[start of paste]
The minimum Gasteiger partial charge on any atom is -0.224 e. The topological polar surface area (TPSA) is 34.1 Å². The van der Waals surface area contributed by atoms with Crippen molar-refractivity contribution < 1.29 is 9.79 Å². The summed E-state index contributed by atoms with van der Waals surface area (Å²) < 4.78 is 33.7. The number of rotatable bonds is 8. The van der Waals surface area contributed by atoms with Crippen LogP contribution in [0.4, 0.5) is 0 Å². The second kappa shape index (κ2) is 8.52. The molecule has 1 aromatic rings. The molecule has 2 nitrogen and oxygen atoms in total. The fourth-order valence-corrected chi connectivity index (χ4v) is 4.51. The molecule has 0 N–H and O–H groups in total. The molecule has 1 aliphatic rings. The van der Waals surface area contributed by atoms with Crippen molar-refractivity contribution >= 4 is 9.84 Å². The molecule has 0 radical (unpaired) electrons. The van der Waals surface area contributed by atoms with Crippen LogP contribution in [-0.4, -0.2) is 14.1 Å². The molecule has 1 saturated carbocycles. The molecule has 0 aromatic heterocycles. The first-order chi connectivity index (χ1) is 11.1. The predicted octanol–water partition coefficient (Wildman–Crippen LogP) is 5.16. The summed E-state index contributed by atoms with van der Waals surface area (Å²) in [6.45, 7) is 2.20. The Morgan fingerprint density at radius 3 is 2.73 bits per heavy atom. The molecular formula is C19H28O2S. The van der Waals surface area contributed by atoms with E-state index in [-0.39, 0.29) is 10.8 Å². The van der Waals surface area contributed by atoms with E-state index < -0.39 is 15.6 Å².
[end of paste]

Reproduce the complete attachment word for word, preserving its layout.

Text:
The minimum Gasteiger partial charge on any atom is -0.224 e. The topological polar surface area (TPSA) is 34.1 Å². The van der Waals surface area contributed by atoms with Crippen molar-refractivity contribution < 1.29 is 9.79 Å². The summed E-state index contributed by atoms with van der Waals surface area (Å²) < 4.78 is 33.7. The number of rotatable bonds is 8. The van der Waals surface area contributed by atoms with Crippen LogP contribution in [0.4, 0.5) is 0 Å². The second kappa shape index (κ2) is 8.52. The molecule has 1 aromatic rings. The molecule has 2 nitrogen and oxygen atoms in total. The fourth-order valence-corrected chi connectivity index (χ4v) is 4.51. The molecule has 0 N–H and O–H groups in total. The molecule has 1 aliphatic rings. The van der Waals surface area contributed by atoms with Crippen molar-refractivity contribution >= 4 is 9.84 Å². The molecule has 0 radical (unpaired) electrons. The van der Waals surface area contributed by atoms with Crippen LogP contribution in [-0.4, -0.2) is 14.1 Å². The molecule has 1 saturated carbocycles. The molecule has 0 aromatic heterocycles. The first-order chi connectivity index (χ1) is 11.1. The predicted octanol–water partition coefficient (Wildman–Crippen LogP) is 5.16. The summed E-state index contributed by atoms with van der Waals surface area (Å²) in [6.45, 7) is 2.20. The Morgan fingerprint density at radius 3 is 2.73 bits per heavy atom. The molecular formula is C19H28O2S. The van der Waals surface area contributed by atoms with E-state index in [-0.39, 0.29) is 10.8 Å². The van der Waals surface area contributed by atoms with E-state index < -0.39 is 15.6 Å².